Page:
Sunday, May 15, 2011

How the Parish provided for the Sick

After the National Insurance Act was passed in 1948, benefits offices paid out sick benefits every two weeks. If you ever wondered why it was set up this way (and you probably didn't) it was because the Government was latching onto a much older tradition.From 1948 those who claimed sick benefit had to produce a doctor's certificate every two weeks and benefits were paid accordingly. I don't know what system prevails today.

In the Churchwarden Accounts for Holy Trinity payments to the sick are made every two weeks. Judging by the names that are repeated  most of these cases are for old people or those with long term illnesses. I doubt if a cold or a sniffle would have got much sympathy from the overseers. In any case, with payments of only 2 shillings a week, nobody would willingly wish to see their income cut by two-thirds.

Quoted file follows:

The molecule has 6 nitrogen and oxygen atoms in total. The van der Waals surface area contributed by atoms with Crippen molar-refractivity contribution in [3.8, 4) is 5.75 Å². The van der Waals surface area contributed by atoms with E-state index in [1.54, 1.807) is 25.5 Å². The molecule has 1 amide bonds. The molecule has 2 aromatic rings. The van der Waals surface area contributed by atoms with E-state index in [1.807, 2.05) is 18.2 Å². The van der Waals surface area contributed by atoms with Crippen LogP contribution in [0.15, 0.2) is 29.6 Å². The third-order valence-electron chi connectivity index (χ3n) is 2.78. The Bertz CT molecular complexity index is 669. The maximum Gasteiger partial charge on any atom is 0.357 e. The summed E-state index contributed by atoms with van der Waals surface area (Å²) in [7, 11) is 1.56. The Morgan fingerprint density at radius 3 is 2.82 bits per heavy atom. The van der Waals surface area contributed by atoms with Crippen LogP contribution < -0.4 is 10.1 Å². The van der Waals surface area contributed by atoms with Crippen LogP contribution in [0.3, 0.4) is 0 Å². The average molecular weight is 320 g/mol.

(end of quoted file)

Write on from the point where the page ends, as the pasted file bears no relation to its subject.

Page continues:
Here is a sample of entries for 1808:

Paid Wm Clark 2 weeks at 2/-                4s 0d.
Paid Wm Caves 2 weeks at 2/6              5s 0d
Paid Thos Cook 2 weeks at 1/-              2s 0d
Paid Wm Cross 2 weeks at 2/-               4s 0d
Paid F Arnold   2 weeks at 1/3               2s 6d
Paid Widow Wills extra 2 weeks at 2/-  4s 0d

and these amounts repeat every two weeks.

It is not clear why some were paid different amounts, although this would suggest that other factors were taken into account, such as age and household income. Most of these people I would judge to be seriously ill as the payments go on for some months. There are few, if any, examples that I have seen where someone appears on the books for a week or two and then restored to health, so as I remarked earlier, nobody took time off for minor complaints. The money was provided only to alleviate extreme hardship.

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